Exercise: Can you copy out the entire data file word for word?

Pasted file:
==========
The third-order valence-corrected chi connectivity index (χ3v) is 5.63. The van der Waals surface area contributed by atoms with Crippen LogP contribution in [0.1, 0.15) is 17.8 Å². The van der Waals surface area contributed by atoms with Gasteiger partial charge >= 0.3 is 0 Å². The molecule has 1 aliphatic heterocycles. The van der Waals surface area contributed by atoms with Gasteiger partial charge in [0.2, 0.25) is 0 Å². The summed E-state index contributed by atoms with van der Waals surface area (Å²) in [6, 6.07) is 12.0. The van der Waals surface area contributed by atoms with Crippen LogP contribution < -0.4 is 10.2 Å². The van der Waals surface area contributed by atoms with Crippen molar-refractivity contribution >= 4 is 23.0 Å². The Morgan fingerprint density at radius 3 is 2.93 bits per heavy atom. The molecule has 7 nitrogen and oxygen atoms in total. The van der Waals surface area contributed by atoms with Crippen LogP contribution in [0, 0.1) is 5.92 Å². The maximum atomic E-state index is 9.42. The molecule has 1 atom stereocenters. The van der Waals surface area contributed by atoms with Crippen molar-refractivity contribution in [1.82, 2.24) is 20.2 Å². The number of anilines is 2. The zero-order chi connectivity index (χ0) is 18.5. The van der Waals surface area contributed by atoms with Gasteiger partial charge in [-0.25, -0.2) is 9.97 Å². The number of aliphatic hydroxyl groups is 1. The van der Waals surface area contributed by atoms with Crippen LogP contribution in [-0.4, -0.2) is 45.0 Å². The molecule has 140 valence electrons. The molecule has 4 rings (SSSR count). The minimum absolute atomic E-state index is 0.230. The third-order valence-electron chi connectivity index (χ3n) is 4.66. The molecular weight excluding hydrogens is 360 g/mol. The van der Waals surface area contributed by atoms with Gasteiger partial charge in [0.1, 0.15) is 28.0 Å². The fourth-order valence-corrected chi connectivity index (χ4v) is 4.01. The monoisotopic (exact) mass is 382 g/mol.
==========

The third-order valence-corrected chi connectivity index (χ3v) is 5.63. The van der Waals surface area contributed by atoms with Crippen LogP contribution in [0.1, 0.15) is 17.8 Å². The van der Waals surface area contributed by atoms with Gasteiger partial charge >= 0.3 is 0 Å². The molecule has 1 aliphatic heterocycles. The van der Waals surface area contributed by atoms with Gasteiger partial charge in [0.2, 0.25) is 0 Å². The summed E-state index contributed by atoms with van der Waals surface area (Å²) in [6, 6.07) is 12.0. The van der Waals surface area contributed by atoms with Crippen LogP contribution < -0.4 is 10.2 Å². The van der Waals surface area contributed by atoms with Crippen molar-refractivity contribution >= 4 is 23.0 Å². The Morgan fingerprint density at radius 3 is 2.93 bits per heavy atom. The molecule has 7 nitrogen and oxygen atoms in total. The van der Waals surface area contributed by atoms with Crippen LogP contribution in [0, 0.1) is 5.92 Å². The maximum atomic E-state index is 9.42. The molecule has 1 atom stereocenters. The van der Waals surface area contributed by atoms with Crippen molar-refractivity contribution in [1.82, 2.24) is 20.2 Å². The number of anilines is 2. The zero-order chi connectivity index (χ0) is 18.5. The van der Waals surface area contributed by atoms with Gasteiger partial charge in [-0.25, -0.2) is 9.97 Å². The number of aliphatic hydroxyl groups is 1. The van der Waals surface area contributed by atoms with Crippen LogP contribution in [-0.4, -0.2) is 45.0 Å². The molecule has 140 valence electrons. The molecule has 4 rings (SSSR count). The minimum absolute atomic E-state index is 0.230. The third-order valence-electron chi connectivity index (χ3n) is 4.66. The molecular weight excluding hydrogens is 360 g/mol. The van der Waals surface area contributed by atoms with Gasteiger partial charge in [0.1, 0.15) is 28.0 Å². The fourth-order valence-corrected chi connectivity index (χ4v) is 4.01. The monoisotopic (exact) mass is 382 g/mol.